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Discussion Starter · #1 ·
I found a piece of 8" steel pipe, 28 1/2" long with 3/8" thick walls. I am thinking of cutting it in half to make two weights. Filled with concrete they should weigh about 80# each. For the front I will keep it simple and make a bracket. For the back it gets more complex as I have a sleeve hitch and a PTO. Any harm in supporting 160# on the sleeve hitch while running a snowcaster?
 

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The sleeve hitch will go up and down with the caster, and on my 224 would it would just abou drag the ground, so I removed the lift link and chained the hitch up to flat. On the back bracket ust under the back of the seat,in the corners there is a gap between it and the tank. I used these 3/16 steel hooks (see picture) to connect the chains to the corners. I ran the chains straight down against the diff housing, and loop the chains around the hitch and bolt it to the height I wanted. Any way I stacked 8 - 4"x8"x16" solid concrete blocks on it, and several small ratchet straps to hold the block in place. Google says 32 pounds for each of those blocks, 32 x 8 = 256 pounds. So 160, no problem ;)

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Discussion Starter · #3 ·
Thanks @Gordy, I expect I will go that route. No need to stress the hydraulic system by lifting the extra 160# if not needed.
 

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Discussion Starter · #4 ·
One more question. How much weight do people like on the front for tilling or grading with a rear blade? I can add some weight when I pour these canister weights by adding some rebar to replace concrete. Unreinforced they should be about 80# each and I am making two. I could probably boost them up to about 100# each. I plan to make a bracket that hold them pretty close to the front end.

Anyone have an opinion on how much weight works well?

Anyone know off hand how much a 42" tiller weighs?
 

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I use four Case suitcase weights which weigh about 35-40 pounds each and that’s more than enough when using my tiller or my plug aerator which weighs appropriately 180 pounds without additional weights on it.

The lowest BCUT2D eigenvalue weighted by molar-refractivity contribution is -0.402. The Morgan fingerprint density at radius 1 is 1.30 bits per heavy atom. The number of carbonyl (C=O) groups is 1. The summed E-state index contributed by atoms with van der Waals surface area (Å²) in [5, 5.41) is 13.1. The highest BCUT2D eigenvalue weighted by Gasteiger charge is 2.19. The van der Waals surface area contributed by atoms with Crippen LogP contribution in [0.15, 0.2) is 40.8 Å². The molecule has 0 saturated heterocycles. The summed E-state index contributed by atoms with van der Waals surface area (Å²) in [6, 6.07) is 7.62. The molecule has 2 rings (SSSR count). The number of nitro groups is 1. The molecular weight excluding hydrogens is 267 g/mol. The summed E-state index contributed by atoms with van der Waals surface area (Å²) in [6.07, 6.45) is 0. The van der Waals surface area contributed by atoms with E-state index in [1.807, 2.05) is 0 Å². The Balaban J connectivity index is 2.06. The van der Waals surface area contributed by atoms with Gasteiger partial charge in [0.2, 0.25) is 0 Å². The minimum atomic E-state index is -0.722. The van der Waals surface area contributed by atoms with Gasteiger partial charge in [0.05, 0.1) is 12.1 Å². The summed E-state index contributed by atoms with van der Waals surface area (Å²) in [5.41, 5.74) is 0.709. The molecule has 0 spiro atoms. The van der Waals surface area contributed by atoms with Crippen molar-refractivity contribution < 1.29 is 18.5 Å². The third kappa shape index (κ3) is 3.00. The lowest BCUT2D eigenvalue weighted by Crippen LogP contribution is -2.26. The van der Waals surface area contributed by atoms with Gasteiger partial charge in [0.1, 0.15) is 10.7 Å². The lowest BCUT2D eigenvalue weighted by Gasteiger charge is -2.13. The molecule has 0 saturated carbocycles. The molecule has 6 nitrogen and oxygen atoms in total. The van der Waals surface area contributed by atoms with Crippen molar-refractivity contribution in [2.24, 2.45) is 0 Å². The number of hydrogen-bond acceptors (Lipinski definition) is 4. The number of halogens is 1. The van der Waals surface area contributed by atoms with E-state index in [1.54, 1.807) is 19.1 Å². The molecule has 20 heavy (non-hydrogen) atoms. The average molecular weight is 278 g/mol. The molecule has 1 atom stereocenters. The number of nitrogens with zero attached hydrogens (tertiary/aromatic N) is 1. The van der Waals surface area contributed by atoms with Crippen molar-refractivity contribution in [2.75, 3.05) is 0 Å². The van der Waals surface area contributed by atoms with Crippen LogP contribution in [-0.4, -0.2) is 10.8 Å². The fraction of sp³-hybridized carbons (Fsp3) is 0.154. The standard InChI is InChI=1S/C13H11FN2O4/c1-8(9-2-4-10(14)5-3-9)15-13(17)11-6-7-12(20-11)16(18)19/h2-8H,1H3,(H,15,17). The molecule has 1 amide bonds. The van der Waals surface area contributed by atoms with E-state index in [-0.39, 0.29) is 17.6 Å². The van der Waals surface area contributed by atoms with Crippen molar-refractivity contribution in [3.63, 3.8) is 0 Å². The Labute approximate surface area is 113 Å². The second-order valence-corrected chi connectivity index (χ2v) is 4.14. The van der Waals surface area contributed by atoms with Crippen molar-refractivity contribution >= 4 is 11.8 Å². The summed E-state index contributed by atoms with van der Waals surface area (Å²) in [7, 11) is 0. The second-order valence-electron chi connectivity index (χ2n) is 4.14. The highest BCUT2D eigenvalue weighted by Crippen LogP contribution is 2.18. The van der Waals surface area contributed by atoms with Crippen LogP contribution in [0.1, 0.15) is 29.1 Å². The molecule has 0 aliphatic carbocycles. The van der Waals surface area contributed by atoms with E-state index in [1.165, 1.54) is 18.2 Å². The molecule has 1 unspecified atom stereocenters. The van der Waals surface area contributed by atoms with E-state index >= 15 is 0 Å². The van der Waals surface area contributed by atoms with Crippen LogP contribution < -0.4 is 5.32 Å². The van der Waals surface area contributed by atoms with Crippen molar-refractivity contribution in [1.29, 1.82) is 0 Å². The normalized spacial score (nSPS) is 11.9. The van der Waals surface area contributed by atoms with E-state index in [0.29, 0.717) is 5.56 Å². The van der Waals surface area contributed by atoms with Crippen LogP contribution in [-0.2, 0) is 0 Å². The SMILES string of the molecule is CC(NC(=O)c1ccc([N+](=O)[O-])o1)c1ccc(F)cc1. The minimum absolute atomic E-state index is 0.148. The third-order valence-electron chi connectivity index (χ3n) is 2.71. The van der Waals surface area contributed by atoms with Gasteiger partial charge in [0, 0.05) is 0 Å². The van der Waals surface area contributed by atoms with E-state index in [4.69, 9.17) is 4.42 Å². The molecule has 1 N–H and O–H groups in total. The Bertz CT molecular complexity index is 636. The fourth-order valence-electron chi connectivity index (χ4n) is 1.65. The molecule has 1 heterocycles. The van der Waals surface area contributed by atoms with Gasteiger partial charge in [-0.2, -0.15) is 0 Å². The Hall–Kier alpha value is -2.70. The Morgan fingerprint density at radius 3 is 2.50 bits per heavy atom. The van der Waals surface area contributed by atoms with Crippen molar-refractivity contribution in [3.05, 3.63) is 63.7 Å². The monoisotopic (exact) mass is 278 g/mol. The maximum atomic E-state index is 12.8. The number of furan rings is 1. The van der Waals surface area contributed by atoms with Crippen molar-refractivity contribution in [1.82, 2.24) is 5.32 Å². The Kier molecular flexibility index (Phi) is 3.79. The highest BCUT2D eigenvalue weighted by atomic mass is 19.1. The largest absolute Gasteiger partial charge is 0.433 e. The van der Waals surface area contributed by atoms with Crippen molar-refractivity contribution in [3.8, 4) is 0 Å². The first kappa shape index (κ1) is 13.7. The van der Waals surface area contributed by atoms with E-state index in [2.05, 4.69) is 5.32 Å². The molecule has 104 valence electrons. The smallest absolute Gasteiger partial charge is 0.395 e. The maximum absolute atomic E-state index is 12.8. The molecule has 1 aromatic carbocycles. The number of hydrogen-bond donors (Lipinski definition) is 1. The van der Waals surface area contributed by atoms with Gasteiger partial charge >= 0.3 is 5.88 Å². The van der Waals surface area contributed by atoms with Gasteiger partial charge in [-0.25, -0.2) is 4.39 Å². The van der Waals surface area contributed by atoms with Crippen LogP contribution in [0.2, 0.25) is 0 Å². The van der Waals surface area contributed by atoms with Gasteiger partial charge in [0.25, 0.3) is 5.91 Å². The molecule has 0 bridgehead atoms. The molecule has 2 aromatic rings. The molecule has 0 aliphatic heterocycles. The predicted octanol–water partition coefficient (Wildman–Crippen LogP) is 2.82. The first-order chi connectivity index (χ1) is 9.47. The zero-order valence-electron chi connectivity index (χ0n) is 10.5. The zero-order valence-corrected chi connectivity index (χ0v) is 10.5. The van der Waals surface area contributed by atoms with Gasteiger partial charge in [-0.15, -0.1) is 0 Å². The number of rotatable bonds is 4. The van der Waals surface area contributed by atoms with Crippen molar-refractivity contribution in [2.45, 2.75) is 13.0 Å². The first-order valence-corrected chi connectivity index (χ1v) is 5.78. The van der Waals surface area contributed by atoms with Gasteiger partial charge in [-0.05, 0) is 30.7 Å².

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I have 3-40# (120 #) JD weight on the front of the 224, if I try I can still pop wheelies. But for normal use with the tiller they are enough. I seem to recall someone saying 150# for the center drive tiller, and 175# for the side drive tiller.

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Remember JD makes excellent dead weight ;)

Cheers,
Gordy
 

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Discussion Starter · #7 ·
I have gathered parts and started fabrication. I found a mule bracket and since I have ideas for several attachments I decided to make a quick connect of sorts to mount different things on the one mule bracket. 4 1/2 carriage bolts form the connection. I utilized the one factory hole and then drill and tapped 3 others. I put lock nuts on the back. With the tapped holes, it works like jamb nuts.


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To hold my "can" weight I am going to use an angle with a couple arms:

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Yes, pic is upside down. I considered key holes, but slots seem to give more purchase for the bolt heads. The hood hinge should keep the bar from bouncing up and off the bolts. I can add a pin if need be to hold the bar from moving up. If I find the bar wanting to bend at the slots I can add a bar welded to the front of the L to reinforce.

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Here is a mockup with the 8" steel pipe " can" that will be filled with steel bars and concrete. A 1/2" all-thread rod with coupling nuts on each end will be cast in the middle to act as connection points for the arms.

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The arms will be able to pivot so I could you a spacer to push the weight about 4" further in front of the tractor if I need more weight leverage of greater ground clearance since the weight above is shown hanging below the mule bracket.

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Above is what it would look like extended up...and out.

I also expect I could add a second set of arms to allow a second "can" to be stacked on top of the first, although I do not think I will need that much weight. I should have the one can at 100#+

The bottom 2 carriage bolts will be used when I get around to making a parallelogram style bracket for a front sleeve hitch...
 

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Discussion Starter · #8 ·
I created a bottom form with some plywood covered with wax paper. I drilled a hole in the plywood and bolted my center mounting rod (1/2" all thread with a coupling nut welded on each end and a washer double nutted in the middle to help further secure the rod once the concrete is poured.

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I loaded as much scrap iron in once I poured about a 2" base so that no steel would be exposed. Once poured and sitting over night I put it on the scale...119.4#, so we'll call it 120. :)

I will be able to strap it to my sleeve hitch (disconnected) for snow blowing duty.

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It hangs nicely from the front bracket. Placing it on the rolling dolly makes it easy to bolt to the arms.

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It hangs a little low, as shown. I am making a bracket to push it forward and up so that it is no lower than the bottom of the mule.

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Once that bracket is done it will be down to paint. I am going to paint the brackets Power Red and the weight black.
 
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